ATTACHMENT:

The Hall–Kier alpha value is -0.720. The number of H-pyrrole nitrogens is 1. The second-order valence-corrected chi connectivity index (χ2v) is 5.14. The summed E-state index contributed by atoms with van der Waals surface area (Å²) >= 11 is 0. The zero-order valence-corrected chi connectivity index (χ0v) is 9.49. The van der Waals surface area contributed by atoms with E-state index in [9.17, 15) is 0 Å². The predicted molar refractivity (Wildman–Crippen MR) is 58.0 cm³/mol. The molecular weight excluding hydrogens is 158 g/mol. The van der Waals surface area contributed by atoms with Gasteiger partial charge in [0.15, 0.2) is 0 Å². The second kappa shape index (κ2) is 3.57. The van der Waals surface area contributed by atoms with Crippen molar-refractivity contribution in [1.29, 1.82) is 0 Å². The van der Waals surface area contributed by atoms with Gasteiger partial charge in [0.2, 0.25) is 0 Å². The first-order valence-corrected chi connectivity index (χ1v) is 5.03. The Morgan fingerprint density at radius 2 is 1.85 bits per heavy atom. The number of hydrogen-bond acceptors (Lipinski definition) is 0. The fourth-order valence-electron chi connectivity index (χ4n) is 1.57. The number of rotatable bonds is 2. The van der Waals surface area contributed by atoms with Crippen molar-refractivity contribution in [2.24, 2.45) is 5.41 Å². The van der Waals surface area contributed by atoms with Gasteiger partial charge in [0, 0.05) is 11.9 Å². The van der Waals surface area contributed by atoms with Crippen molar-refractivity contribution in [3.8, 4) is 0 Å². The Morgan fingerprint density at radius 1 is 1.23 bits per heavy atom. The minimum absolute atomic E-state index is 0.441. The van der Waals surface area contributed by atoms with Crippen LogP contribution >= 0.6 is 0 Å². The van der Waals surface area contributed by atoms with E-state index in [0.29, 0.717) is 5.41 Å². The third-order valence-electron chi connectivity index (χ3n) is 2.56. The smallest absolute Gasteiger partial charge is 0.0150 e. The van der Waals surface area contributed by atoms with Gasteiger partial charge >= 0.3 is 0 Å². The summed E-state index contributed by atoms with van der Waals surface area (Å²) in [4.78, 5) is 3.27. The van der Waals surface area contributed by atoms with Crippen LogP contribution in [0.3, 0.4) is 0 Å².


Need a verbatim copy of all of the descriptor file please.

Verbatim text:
The Hall–Kier alpha value is -0.720. The number of H-pyrrole nitrogens is 1. The second-order valence-corrected chi connectivity index (χ2v) is 5.14. The summed E-state index contributed by atoms with van der Waals surface area (Å²) >= 11 is 0. The zero-order valence-corrected chi connectivity index (χ0v) is 9.49. The van der Waals surface area contributed by atoms with E-state index in [9.17, 15) is 0 Å². The predicted molar refractivity (Wildman–Crippen MR) is 58.0 cm³/mol. The molecular weight excluding hydrogens is 158 g/mol. The van der Waals surface area contributed by atoms with Gasteiger partial charge in [0.15, 0.2) is 0 Å². The second kappa shape index (κ2) is 3.57. The van der Waals surface area contributed by atoms with Crippen molar-refractivity contribution in [1.29, 1.82) is 0 Å². The van der Waals surface area contributed by atoms with Gasteiger partial charge in [0.2, 0.25) is 0 Å². The first-order valence-corrected chi connectivity index (χ1v) is 5.03. The Morgan fingerprint density at radius 2 is 1.85 bits per heavy atom. The number of hydrogen-bond acceptors (Lipinski definition) is 0. The fourth-order valence-electron chi connectivity index (χ4n) is 1.57. The number of rotatable bonds is 2. The van der Waals surface area contributed by atoms with Crippen molar-refractivity contribution in [2.24, 2.45) is 5.41 Å². The van der Waals surface area contributed by atoms with Gasteiger partial charge in [0, 0.05) is 11.9 Å². The van der Waals surface area contributed by atoms with Crippen molar-refractivity contribution in [3.8, 4) is 0 Å². The Morgan fingerprint density at radius 1 is 1.23 bits per heavy atom. The minimum absolute atomic E-state index is 0.441. The van der Waals surface area contributed by atoms with Crippen LogP contribution >= 0.6 is 0 Å². The van der Waals surface area contributed by atoms with E-state index in [0.29, 0.717) is 5.41 Å². The third-order valence-electron chi connectivity index (χ3n) is 2.56. The smallest absolute Gasteiger partial charge is 0.0150 e. The van der Waals surface area contributed by atoms with Gasteiger partial charge >= 0.3 is 0 Å². The summed E-state index contributed by atoms with van der Waals surface area (Å²) in [4.78, 5) is 3.27. The van der Waals surface area contributed by atoms with Crippen LogP contribution in [0.3, 0.4) is 0 Å².